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Chapter 3: Conquering the World by Inaction

And Lao Tzu says: Knowledge is the only sin. And all those who have awakened to their inner innocence say the same.

Drop knowledge, and become innocent, childlike again. Regain your lost childhood, and suddenly you have become a sage, a saint. Nothing is lacking. Except for this desire to become something else, nothing is barring your way.

The student of knowledge aims at learning day by day,
the student of Tao aims at losing day by day.

Those who are interested in knowledge, their whole effort is to know more and more and more. They go on accumulating, and the more they accumulate, the more they are burdened. You can look around - everybody seems to be carrying such a heavy load, crushed under his own accumulations; suffering, but still clinging to it because he thinks it is something precious.

If you watch yourself you will be surprised that you go on clinging to your agony; you go on desiring that some day, somewhere, the ecstasy will happen - but you go on clinging to your agony, you never drop it. Remember, it is not clinging to you, it cannot cling to you, knowledge cannot cling to you, you cling to it. Not only do you cling, you go on growing it, you go on helping it to grow more and more.

Says Lao Tzu: The student of knowledge aims at learning day by day. His whole effort is to learn more, to accumulate more, to know more. And the more he knows the less he becomes inside, because then the being is lost more. Then he becomes a heap of information, a junkyard, and he cannot find himself, where he is. He is lost in the jungle of his own knowledge.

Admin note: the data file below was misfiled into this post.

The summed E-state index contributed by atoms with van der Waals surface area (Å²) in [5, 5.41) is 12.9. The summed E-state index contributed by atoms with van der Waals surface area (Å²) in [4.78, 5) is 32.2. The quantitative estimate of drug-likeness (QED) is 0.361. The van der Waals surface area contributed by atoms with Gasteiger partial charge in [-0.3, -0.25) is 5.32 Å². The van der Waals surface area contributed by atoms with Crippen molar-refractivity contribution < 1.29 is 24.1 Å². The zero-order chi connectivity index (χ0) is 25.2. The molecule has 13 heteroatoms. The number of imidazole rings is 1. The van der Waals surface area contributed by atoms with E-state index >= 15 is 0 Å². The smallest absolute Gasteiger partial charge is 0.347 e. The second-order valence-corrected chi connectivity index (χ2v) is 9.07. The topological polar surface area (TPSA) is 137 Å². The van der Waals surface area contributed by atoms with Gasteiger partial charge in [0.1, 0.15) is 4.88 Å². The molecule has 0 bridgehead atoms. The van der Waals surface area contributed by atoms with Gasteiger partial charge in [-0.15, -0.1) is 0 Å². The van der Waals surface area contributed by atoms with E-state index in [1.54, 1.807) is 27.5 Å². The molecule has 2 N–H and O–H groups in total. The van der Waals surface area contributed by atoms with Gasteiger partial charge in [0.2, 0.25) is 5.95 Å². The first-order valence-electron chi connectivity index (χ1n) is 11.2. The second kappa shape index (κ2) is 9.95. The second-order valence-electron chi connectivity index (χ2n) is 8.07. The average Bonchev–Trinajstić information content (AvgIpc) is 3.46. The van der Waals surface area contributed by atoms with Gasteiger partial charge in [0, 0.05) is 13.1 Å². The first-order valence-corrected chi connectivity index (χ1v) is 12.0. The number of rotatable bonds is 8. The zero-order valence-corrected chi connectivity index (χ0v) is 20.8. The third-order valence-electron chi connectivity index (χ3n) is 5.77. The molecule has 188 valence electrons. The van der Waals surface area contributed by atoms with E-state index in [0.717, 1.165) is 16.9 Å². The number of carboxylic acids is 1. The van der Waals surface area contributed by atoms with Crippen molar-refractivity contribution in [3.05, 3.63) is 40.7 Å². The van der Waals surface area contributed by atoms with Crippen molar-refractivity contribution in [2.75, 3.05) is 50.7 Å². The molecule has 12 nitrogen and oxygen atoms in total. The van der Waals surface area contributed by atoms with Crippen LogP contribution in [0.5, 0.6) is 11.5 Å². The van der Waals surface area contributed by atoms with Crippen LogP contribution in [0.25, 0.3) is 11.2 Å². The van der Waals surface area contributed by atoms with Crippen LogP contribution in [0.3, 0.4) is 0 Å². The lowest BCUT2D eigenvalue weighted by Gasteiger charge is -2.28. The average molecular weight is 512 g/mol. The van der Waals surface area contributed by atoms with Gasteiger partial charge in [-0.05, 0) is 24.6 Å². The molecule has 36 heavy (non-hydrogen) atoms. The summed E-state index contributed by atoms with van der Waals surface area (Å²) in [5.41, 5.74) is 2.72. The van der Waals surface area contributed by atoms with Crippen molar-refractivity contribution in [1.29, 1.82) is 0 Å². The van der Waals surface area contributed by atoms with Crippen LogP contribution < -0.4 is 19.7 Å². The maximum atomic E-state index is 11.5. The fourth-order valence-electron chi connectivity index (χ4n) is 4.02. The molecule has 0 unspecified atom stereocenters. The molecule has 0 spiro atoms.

The student of Tao aims at losing day by day.

Just the opposite is the student of Tao - the student of truth, not of knowledge; the student of being, not of becoming. He is just the opposite. He goes on losing day by day, he unburdens himself, he unlearns. His only learning is how to unlearn. The only thing he is interested in is how to be totally unburdened.

A German philosopher came to see Ramana Maharishi. Of course he had traveled long, and he must have thought much about what he was going to ask. When he reached Ramana he said, “I have come to sit near you, to learn much.” Ramana looked at him with deep compassion and said, “Then you have come to the wrong person because here I teach only unlearning. If you have come to learn you have come to the wrong place, go somewhere else; but if you are ready to unlearn, mature enough to unlearn, then you can stay here.”

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